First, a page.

Dear Dr. Jann,
My ex and I coParent quite well and I often let him take our son at times I’m scheduled to be with him because, quite frankly on paper, I have more time and I try to be fair. But, last week he asked to take our son for New Years Day — and he’s scheduled to be with me. I don’t want to trade—but I feel bad. What’s good ex-etiquette?

Dear Dr. Jann:

There’s no reason to feel bad those are the terms of your parenting plan—if you have plans scheduled with your child on a day that you are scheduled to be with him, it’s perfectly fine to say no if asked to switch, particularly on a special occasion. And, in his defense, it’s not bad ex-etiquette that he asked, but it’s bad ex-etiquette if he gives you a hard time when you say no. It would be another story if you said no all the time, but that’s not what you are telling me. You implied that you try to work with him. That means you’re doing exactly what you are supposed to do.

One of the primary rules of good ex-etiquette is to respect for the other coParent—and your child’s scheduled time with them. (Ex-etiquette for coParents rule #9). Holidays are a big deal. They are filled with all sorts of emotions and family traditions. Unless there’s an event that can’t be rescheduled, like a family reunion or a wedding, etc. asking to switch a major holiday is out of order. If that’s something you have to do, it’s best to ask as far in advance as possible.

He would have known in plenty of time if this New Year’s was set for a special occasion. Therefore, it goes without saying that a week before the day may not be enough time to switch things around. Don’t be afraid to tell him the truth, “Be honest and straightforward,” Ex-etiquette for Parents rule #8,” and always try to offer alternatives–“Can’t do it this year, we have plans, but if you would like him to spend next New Year’s Day with him, let me know.”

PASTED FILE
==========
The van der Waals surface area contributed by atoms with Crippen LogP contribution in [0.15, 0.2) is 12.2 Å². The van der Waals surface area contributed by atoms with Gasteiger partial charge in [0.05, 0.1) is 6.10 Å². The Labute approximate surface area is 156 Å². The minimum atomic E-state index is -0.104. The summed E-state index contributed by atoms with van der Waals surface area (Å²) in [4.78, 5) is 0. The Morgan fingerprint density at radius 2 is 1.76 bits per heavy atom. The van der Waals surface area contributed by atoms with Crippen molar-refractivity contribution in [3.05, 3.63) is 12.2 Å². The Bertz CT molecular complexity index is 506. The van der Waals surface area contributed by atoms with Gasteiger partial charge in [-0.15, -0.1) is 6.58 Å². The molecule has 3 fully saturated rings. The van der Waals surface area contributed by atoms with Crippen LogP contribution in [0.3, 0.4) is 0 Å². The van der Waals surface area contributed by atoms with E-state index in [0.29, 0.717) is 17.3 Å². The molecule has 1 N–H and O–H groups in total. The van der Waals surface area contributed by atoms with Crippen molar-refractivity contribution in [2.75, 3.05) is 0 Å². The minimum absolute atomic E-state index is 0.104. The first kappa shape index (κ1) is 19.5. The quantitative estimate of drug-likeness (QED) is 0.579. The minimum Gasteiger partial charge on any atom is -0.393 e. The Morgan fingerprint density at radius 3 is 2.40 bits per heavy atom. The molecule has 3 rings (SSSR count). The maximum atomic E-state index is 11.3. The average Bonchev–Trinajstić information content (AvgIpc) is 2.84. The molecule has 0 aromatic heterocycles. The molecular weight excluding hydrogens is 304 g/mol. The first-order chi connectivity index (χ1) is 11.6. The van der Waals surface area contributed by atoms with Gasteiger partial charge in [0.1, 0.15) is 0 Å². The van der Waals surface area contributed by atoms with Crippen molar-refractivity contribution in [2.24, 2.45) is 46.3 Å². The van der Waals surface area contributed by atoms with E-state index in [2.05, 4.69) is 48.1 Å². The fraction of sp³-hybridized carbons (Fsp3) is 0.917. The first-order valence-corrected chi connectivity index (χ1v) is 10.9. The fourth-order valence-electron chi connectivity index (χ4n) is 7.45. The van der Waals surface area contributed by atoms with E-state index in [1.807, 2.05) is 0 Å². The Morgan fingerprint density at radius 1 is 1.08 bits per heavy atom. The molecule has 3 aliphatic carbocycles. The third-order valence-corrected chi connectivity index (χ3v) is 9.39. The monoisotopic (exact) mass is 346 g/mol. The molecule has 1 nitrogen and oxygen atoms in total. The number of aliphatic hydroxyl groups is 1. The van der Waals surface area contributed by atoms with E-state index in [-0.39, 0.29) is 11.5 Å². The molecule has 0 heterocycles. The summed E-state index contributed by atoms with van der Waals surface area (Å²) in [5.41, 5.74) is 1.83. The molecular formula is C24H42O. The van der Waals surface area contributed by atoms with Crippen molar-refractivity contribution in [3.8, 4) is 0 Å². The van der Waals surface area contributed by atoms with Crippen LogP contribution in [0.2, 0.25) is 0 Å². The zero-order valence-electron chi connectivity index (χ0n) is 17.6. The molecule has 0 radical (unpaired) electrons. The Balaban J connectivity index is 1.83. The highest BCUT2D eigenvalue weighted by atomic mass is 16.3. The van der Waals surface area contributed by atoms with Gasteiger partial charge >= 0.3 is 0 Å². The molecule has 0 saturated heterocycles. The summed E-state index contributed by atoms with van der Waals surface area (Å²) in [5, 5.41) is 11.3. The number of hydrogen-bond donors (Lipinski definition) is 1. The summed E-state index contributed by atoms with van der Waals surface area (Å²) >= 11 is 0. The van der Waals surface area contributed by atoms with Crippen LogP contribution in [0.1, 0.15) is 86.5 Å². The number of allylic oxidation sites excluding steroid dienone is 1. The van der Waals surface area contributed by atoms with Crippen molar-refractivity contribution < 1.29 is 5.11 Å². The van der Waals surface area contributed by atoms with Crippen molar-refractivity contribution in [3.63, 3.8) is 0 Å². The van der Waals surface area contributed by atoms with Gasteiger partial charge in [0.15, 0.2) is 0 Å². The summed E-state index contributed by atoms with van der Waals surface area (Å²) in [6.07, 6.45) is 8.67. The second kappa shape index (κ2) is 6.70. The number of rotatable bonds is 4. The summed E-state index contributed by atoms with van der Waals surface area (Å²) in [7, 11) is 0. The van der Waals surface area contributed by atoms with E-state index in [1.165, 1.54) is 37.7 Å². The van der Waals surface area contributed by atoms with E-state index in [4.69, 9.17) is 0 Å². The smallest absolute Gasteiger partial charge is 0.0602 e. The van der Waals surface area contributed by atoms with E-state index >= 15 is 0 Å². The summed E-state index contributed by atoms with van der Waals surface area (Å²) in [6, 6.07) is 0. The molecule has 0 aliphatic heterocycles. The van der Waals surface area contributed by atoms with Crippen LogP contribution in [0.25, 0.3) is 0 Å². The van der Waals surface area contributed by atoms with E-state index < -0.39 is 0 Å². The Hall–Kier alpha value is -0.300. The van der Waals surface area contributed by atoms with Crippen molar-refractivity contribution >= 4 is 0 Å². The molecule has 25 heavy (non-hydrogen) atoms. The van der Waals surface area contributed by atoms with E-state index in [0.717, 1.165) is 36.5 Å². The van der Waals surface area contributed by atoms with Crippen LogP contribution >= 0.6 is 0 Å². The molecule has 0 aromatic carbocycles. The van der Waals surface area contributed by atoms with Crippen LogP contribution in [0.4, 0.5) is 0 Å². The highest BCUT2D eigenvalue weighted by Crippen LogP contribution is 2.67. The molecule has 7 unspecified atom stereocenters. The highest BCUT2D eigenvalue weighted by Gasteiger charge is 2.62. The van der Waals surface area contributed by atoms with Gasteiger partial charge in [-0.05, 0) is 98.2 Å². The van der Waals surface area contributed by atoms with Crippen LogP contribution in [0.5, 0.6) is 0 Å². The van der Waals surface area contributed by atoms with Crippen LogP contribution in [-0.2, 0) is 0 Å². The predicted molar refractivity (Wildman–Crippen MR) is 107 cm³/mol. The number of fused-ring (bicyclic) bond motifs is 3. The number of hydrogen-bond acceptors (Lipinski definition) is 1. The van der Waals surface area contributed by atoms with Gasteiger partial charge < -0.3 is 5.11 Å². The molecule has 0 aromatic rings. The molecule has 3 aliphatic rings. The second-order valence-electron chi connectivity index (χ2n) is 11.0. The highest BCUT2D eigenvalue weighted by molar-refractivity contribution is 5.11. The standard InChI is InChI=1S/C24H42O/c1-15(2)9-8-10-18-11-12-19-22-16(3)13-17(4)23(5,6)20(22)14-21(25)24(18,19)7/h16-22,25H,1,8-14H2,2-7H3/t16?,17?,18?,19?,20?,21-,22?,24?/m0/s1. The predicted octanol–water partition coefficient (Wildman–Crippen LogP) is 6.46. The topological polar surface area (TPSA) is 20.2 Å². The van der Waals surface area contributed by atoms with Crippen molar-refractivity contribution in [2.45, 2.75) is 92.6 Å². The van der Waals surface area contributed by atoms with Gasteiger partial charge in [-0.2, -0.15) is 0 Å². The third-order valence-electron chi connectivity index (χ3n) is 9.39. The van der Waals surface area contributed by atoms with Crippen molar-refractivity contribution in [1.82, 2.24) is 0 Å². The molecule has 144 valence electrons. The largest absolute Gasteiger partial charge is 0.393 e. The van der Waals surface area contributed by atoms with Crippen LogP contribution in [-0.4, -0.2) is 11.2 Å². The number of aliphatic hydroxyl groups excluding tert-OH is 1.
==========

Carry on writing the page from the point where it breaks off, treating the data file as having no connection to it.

Flexibility is a key element to good coParenting—and good ex-etiquette. Happy holidays.

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About Jann Blackstone

Jann BlackstoneDr. Jann Blackstone specializes in divorce, child custody, co-parenting, and stepfamily mediation and is often called the “Relationship Expert for Today’s Relationships” because of her “real life, down-to-earth” approach to relationship problem solving. She is the author of six books on divorce and parenting, the most popular, the Ex-etiquette series featuring Ex-etiquette for Parents: Good Behavior After Divorce or Separation. She is also the author of the Ex-etiquette syndicated column and a frequent guest or consultant on television and radio talk shows, including Good Morning America (ABC), The Today Show (NBC), Keeping Kids Healthy (PBS), the Early Show (CBS), and The Oprah Winfrey Show. She has been the featured expert in many magazines, including, Child, Parents, Parenting, Newsweek, Family Circle, More, Good Housekeeping, Redbook, BRIDES, Woman’s Day, and Working Mother Magazine.

In 1999, Dr. Jann founded and became the first Director of Bonus Families®, a 501 (c) (3) non-profit organization working to change the way society views stepfamilies by supplying up-to-date co-parenting information via its Web site, counseling, mediation, and a worldwide support group network. They prefer to use the word “bonus” to the word step. Step implies negative things; however, a “bonus” is a reward for a job well done. “Bonus…a step in the right direction.”

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